The recent decline in standards by our defence was shown in other ways. For example, although the sitting midfield players were able to make themselves more available for the back four than they had been against West Ham in particular, our defenders seemed to want to persist with long balls aimed vaguely in the direction of Miller – Mark Hudson, whose passing has been pretty good this season, was especially guilty of this at times in the first half. The pointlessness of just wellying  the ball forward was shown when City it down and started to pass it properly – although all of our midfield players were guilty of giving the ball away cheaply on occasions, in general they were able to move the ball around as a unit far more effectively than the wurzels could and, when we did that, Joe Mason began to come into his own.

To be honest, I was a bit surprised by the man of the match award going to Mason – he barely got a kick in the first twenty minutes and there were times when you could see why there was the need for him to put in the time he has, apparently, been on the weights lately, but his cleverness and natural aptitude for finding space in the penalty area becomes much more of an influence when we pass the ball like we did for both goals. Those who accuse us of just playing hoofball should look especially at the first goal which came about as a culmination of an eighteen pass movement (featuring a good contribution by Hudson) and while the move for the second (started by a calm Hudson header) didn’t feature as many passes, it was an object lesson in how to get the ball forward quickly, but in a controlled and organised manner.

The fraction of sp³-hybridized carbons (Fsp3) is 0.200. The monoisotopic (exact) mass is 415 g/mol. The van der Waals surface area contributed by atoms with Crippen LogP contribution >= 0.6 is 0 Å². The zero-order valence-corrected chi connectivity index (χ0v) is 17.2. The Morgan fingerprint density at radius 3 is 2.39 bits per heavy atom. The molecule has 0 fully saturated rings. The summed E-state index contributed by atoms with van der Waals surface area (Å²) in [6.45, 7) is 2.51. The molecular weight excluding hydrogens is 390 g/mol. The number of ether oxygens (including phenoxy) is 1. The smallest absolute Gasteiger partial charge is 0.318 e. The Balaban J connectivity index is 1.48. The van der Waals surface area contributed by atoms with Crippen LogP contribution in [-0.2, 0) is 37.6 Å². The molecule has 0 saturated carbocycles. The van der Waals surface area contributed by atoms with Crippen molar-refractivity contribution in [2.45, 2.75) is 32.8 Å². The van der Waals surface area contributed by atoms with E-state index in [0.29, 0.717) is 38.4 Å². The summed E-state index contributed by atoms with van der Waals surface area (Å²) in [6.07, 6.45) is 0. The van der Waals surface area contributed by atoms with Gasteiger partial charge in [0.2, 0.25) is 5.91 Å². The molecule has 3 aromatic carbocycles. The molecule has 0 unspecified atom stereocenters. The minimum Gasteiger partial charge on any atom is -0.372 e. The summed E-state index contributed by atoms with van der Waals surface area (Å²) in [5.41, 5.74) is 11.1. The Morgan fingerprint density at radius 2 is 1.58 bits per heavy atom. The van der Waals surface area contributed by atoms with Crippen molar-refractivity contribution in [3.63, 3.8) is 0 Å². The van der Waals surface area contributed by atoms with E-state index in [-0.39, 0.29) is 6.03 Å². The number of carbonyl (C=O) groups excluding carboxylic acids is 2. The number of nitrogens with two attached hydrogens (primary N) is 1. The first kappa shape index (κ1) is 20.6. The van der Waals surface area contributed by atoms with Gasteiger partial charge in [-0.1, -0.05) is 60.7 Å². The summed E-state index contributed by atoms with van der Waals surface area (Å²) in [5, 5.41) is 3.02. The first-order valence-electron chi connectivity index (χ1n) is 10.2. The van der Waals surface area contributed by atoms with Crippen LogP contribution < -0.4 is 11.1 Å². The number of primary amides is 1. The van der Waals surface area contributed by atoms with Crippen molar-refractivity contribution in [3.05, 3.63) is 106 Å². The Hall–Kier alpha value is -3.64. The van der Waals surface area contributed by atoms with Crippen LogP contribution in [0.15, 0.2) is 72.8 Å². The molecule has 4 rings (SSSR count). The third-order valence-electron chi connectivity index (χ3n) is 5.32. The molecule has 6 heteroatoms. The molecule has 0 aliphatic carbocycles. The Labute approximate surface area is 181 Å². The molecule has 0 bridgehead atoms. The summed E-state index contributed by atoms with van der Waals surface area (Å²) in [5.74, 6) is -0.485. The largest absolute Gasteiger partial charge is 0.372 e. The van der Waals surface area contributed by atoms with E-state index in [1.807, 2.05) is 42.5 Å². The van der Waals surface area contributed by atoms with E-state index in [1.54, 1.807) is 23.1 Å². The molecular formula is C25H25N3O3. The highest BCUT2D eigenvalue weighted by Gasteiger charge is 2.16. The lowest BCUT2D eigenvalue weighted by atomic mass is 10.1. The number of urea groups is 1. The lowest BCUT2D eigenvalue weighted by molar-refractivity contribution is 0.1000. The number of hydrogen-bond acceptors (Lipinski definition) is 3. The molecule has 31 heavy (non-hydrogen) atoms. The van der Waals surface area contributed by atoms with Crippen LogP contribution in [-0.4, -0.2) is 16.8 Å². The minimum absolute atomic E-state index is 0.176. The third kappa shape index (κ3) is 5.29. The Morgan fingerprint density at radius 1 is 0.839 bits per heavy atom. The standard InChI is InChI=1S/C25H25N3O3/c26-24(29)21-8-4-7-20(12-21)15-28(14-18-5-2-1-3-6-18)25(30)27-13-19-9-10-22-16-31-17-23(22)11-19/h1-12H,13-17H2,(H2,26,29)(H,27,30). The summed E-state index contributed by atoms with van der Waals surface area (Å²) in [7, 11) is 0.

It was in this facet of play  that we were so obviously the better team and, having accused the likes of Peter Whittingham and Aron Gunnarsson of showing signs of tiredness in recent weeks, it’s only fair to record that I saw few signs of that last night or at Brighton – these two along with the assured Lawrence and the unselfish Don Cowie gave us an edge in midfield which Vuckic also helped maintain when he came on.

Almost two years ago to the day, City won 2-1 at Coventry, courtesy of a very late goal, to end a run of which had seen them pick up just seven points from eight matches. From that point on, they went on to qualify for the Play Off’s quite easily and with the imbalance of fixtures which has us playing seven of our last eleven matches at home, there is every chance that we can do the same this time around. The automatic places are, almost certainly, beyond us now, but I would say that an unbiased observer would be inclined to tip us for a top six finish because, Birmingham apart, we have at least two home matches in hand on the other clubs in the top nine and only Blackpool out of the those clubs have as few promotion six pointers left as us.

* picture courtesy of http://www.walesonline.co.uk/footballnation/cardiff-city/cardiff-city-fc/2012/03/10/bristol-city-1-2-cardiff-city-mason-double-secures-win-91466-30500780/?

+ picture courtesy of http://www.cardiffcityfc.co.uk/page/MatchReport/0,,10335~58642,00.html?